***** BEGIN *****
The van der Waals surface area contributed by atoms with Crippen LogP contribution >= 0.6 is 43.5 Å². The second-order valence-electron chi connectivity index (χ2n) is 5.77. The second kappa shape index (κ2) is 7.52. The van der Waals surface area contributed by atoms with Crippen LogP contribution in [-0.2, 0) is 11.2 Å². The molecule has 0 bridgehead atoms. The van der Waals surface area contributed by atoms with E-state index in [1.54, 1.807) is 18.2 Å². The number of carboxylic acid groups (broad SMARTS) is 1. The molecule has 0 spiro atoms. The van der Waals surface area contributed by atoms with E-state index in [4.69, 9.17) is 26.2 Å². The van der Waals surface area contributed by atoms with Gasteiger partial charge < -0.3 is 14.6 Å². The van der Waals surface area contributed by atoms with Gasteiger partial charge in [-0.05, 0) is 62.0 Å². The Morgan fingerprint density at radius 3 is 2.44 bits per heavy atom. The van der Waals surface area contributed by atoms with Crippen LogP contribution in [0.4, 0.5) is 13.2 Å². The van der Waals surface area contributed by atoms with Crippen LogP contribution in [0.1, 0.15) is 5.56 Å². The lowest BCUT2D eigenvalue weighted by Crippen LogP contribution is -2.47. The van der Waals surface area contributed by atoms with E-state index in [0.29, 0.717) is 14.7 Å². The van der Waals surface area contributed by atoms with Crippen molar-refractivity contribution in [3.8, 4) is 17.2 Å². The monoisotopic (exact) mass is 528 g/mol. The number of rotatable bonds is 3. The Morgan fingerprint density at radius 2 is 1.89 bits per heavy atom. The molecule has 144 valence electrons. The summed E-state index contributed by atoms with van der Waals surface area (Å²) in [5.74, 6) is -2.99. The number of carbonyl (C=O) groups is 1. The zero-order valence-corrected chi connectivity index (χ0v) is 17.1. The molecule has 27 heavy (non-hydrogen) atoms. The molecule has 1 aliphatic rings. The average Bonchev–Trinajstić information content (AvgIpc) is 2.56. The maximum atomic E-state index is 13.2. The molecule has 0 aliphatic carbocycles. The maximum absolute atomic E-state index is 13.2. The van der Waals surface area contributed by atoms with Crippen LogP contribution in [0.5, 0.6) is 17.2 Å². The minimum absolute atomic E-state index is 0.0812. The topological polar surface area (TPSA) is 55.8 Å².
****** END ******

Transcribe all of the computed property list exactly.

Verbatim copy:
The van der Waals surface area contributed by atoms with Crippen LogP contribution >= 0.6 is 43.5 Å². The second-order valence-electron chi connectivity index (χ2n) is 5.77. The second kappa shape index (κ2) is 7.52. The van der Waals surface area contributed by atoms with Crippen LogP contribution in [-0.2, 0) is 11.2 Å². The molecule has 0 bridgehead atoms. The van der Waals surface area contributed by atoms with E-state index in [1.54, 1.807) is 18.2 Å². The number of carboxylic acid groups (broad SMARTS) is 1. The molecule has 0 spiro atoms. The van der Waals surface area contributed by atoms with E-state index in [4.69, 9.17) is 26.2 Å². The van der Waals surface area contributed by atoms with Gasteiger partial charge < -0.3 is 14.6 Å². The van der Waals surface area contributed by atoms with Gasteiger partial charge in [-0.05, 0) is 62.0 Å². The Morgan fingerprint density at radius 3 is 2.44 bits per heavy atom. The van der Waals surface area contributed by atoms with Crippen LogP contribution in [0.4, 0.5) is 13.2 Å². The van der Waals surface area contributed by atoms with Crippen LogP contribution in [0.1, 0.15) is 5.56 Å². The lowest BCUT2D eigenvalue weighted by Crippen LogP contribution is -2.47. The van der Waals surface area contributed by atoms with E-state index in [0.29, 0.717) is 14.7 Å². The van der Waals surface area contributed by atoms with Crippen molar-refractivity contribution in [3.8, 4) is 17.2 Å². The monoisotopic (exact) mass is 528 g/mol. The number of rotatable bonds is 3. The Morgan fingerprint density at radius 2 is 1.89 bits per heavy atom. The molecule has 144 valence electrons. The summed E-state index contributed by atoms with van der Waals surface area (Å²) in [5.74, 6) is -2.99. The number of carbonyl (C=O) groups is 1. The zero-order valence-corrected chi connectivity index (χ0v) is 17.1. The molecule has 27 heavy (non-hydrogen) atoms. The molecule has 1 aliphatic rings. The average Bonchev–Trinajstić information content (AvgIpc) is 2.56. The maximum atomic E-state index is 13.2. The molecule has 0 aliphatic carbocycles. The maximum absolute atomic E-state index is 13.2. The van der Waals surface area contributed by atoms with Crippen LogP contribution in [0.5, 0.6) is 17.2 Å². The minimum absolute atomic E-state index is 0.0812. The topological polar surface area (TPSA) is 55.8 Å².